Deportation Defense in Birmingham
Criminal convictions carry serious penalties. If you have been accused of a crime, you should seek out a Birmingham deportation defense attorney as soon as possible. Representing yourself without knowledge of the nuances of the law could prove costly and ineffective.
Relying upon the assistance of a government-appointed lawyer, or legal aid attorney can also be problematic. Legal aid attorneys are often overworked, underpaid, and given so many cases that they cannot devote sufficient time to preparing your case.
If someone has questions or concerns about their criminal case and the possibility of being deported, speak to a Birmingham deportation defense lawyer as soon as possible. Contact an experienced immigration attorney to begin discussing your case.Understanding the Criminal Laws
Prosecutors are required to prove their cases beyond a reasonable doubt. The beyond a reasonable doubt standard favors the defendant because it is the highest standard of proof that must be met in any legal proceeding. In fact, civil courts (as opposed to criminal courts) utilize lower standards of proof, such as requiring proof by a preponderance of the evidence or proof by clear and convincing evidence. A case is easier to prove in civil court than in criminal court.
A prosecutor’s failure to satisfy every element of a crime may result in a jury finding for the defendant. Many crimes have multiple elements, including the mens rea and the actus reus.
The mens rea refers to the mental state that the defendant had at the time of the alleged commission of a crime, for instance, intentionality, recklessness, criminal negligence, et cetera. The actus reus refers to an overt act, meaning that the commission of a crime took place by an act undertaken by the defendant.Types of Defenses
The most common types of defenses include insanity, impossibility, self-defense, duress, voluntary departure, prosecutorial discretion, motions to suppress, and asylum. To successfully raise the insanity defense in Alabama, a criminal defendant must prove that they did not know that their conduct was wrong; or did not understand the nature of the conduct.
An impossibility defense means that a crime could not be committed due to some circumstance, such as a defendant’s alibi placing them at a different location than where the crime was committed.Understanding Motions to Suppress and Asylum Defenses
If a criminal defendant was mistreated or unconstitutionally searched by a member of law enforcement or an ICE agent, a Birmingham deportation defense lawyer may be able to file a motion to suppress evidence obtained by improper or illegal means.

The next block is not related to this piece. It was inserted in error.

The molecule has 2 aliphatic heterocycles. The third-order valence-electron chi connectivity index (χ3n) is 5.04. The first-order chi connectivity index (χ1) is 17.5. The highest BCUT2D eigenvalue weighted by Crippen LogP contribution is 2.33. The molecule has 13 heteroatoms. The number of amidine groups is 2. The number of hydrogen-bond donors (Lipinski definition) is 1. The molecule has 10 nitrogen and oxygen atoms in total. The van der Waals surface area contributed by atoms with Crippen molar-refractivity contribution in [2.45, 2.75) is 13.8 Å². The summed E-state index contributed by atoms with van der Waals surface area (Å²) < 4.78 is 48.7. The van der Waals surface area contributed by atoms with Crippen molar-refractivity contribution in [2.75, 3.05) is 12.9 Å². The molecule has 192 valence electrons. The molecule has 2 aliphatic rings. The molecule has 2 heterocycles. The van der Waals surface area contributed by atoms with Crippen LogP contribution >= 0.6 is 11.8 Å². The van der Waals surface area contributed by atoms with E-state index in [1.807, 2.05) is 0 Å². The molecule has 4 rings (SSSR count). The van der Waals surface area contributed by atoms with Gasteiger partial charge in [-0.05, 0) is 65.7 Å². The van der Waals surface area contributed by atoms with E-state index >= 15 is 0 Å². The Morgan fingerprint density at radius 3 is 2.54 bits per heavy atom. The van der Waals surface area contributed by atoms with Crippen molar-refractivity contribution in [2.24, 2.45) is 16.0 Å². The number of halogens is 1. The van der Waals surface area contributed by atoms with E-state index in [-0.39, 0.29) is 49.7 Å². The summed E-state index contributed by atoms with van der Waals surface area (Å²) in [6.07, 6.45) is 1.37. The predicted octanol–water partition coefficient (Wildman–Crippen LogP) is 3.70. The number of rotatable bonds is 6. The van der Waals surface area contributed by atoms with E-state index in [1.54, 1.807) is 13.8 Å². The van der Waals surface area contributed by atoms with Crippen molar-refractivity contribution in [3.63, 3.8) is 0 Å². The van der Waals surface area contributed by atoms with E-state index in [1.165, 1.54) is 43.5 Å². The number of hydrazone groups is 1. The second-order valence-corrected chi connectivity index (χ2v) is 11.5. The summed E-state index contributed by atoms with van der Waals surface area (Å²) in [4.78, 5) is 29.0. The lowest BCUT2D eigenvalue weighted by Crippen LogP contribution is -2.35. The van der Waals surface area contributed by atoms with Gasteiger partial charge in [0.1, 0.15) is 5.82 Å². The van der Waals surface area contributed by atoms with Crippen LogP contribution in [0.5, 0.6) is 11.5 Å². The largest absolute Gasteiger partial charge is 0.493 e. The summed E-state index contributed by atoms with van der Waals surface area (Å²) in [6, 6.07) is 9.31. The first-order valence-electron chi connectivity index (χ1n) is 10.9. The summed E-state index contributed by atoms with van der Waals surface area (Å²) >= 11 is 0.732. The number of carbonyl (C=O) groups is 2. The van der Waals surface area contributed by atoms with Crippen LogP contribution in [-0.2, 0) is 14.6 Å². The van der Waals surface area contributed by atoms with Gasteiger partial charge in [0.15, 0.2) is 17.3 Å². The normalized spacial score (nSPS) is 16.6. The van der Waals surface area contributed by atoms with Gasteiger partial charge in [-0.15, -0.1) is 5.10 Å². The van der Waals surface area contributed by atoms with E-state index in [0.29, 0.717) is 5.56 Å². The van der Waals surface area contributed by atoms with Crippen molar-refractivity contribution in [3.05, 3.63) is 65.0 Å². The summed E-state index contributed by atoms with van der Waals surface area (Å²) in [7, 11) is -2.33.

An individual may be granted asylum if they can prove that the unwillingness to return to a home country is due to fear of being persecuted based on race, religion, nationality, political opinion, or other similar reason.What is Stand Your Ground?
Alabama is a “Stand Your Ground” jurisdiction, meaning a person can use physical force if they have a justifiable reason and are not the original aggressor. An individual claiming self-defense in Alabama is not required to retreat from a confrontation
Duress means that if a defendant was coerced by a threat of imminent death or serious bodily harm to themselves or others, conduct may be excused if the accused crime is not a murder or other aggravated killing.
In certain circumstances, it benefits the defendant to voluntarily depart the country, rather than be forced to depart by other means.Prosecutorial Discretion
A Birmingham deportation defense lawyer may be able to apply for prosecutorial discretion, requesting that the United States Department of Homeland Security Immigration and Customs Enforcement (ICE) discontinue working on a deportation case in very narrow, limited circumstances. ICE considers these factors, and others, when making its determination:
- The defendant’s pursuit of education
- The defendant’s length of stay in America
- Whether the defendant or close relative served in the military
- The defendant’s contributions to the community
- Whether the defendant has a US citizen or permanent resident spouse, child, or parent
- The defendant’s age
- The defendant’s criminal background
If you have been accused of a crime that could result in a possible deportation, the law considers you innocent until proven guilty. Depending on the facts of the underlying matter and the seriousness of the charged criminal offense, an attorney may be able to assist with securing a resolution that permits you to stay in the country.
Instead of deportation, some defendants have received sentences of incarceration, community service, fines, or participation in rehabilitation programs. While prior results do not guarantee future outcomes, contact a Birmingham deportation defense lawyer now for an initial consultation.